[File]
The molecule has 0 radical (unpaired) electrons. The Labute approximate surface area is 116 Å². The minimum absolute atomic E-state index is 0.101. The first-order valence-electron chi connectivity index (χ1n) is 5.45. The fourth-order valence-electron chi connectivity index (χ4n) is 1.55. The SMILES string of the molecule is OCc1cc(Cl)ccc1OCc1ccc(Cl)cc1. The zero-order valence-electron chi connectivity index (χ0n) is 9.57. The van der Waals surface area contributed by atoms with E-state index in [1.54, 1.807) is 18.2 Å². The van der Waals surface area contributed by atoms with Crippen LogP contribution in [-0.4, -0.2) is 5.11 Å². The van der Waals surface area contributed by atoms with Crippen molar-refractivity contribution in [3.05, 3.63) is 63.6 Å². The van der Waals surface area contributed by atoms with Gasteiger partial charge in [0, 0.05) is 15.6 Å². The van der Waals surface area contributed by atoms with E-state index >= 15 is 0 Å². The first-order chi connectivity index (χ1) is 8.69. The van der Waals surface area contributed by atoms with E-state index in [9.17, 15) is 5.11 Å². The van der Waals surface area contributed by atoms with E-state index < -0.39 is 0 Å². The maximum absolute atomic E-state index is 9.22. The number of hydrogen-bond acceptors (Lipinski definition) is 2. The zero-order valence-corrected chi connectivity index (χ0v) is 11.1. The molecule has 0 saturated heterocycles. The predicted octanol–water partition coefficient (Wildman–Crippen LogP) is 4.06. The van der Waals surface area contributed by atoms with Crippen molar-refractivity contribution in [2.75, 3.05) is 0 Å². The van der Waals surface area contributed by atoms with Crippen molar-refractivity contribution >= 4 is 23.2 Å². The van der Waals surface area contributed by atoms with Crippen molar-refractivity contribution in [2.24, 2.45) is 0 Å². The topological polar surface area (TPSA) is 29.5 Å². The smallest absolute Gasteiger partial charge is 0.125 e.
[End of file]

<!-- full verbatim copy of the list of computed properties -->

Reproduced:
The molecule has 0 radical (unpaired) electrons. The Labute approximate surface area is 116 Å². The minimum absolute atomic E-state index is 0.101. The first-order valence-electron chi connectivity index (χ1n) is 5.45. The fourth-order valence-electron chi connectivity index (χ4n) is 1.55. The SMILES string of the molecule is OCc1cc(Cl)ccc1OCc1ccc(Cl)cc1. The zero-order valence-electron chi connectivity index (χ0n) is 9.57. The van der Waals surface area contributed by atoms with E-state index in [1.54, 1.807) is 18.2 Å². The van der Waals surface area contributed by atoms with Crippen LogP contribution in [-0.4, -0.2) is 5.11 Å². The van der Waals surface area contributed by atoms with Crippen molar-refractivity contribution in [3.05, 3.63) is 63.6 Å². The van der Waals surface area contributed by atoms with Gasteiger partial charge in [0, 0.05) is 15.6 Å². The van der Waals surface area contributed by atoms with E-state index >= 15 is 0 Å². The first-order chi connectivity index (χ1) is 8.69. The van der Waals surface area contributed by atoms with E-state index in [9.17, 15) is 5.11 Å². The van der Waals surface area contributed by atoms with E-state index < -0.39 is 0 Å². The maximum absolute atomic E-state index is 9.22. The number of hydrogen-bond acceptors (Lipinski definition) is 2. The zero-order valence-corrected chi connectivity index (χ0v) is 11.1. The molecule has 0 saturated heterocycles. The predicted octanol–water partition coefficient (Wildman–Crippen LogP) is 4.06. The van der Waals surface area contributed by atoms with Crippen molar-refractivity contribution in [2.75, 3.05) is 0 Å². The van der Waals surface area contributed by atoms with Crippen molar-refractivity contribution >= 4 is 23.2 Å². The van der Waals surface area contributed by atoms with Crippen molar-refractivity contribution in [2.24, 2.45) is 0 Å². The topological polar surface area (TPSA) is 29.5 Å². The smallest absolute Gasteiger partial charge is 0.125 e.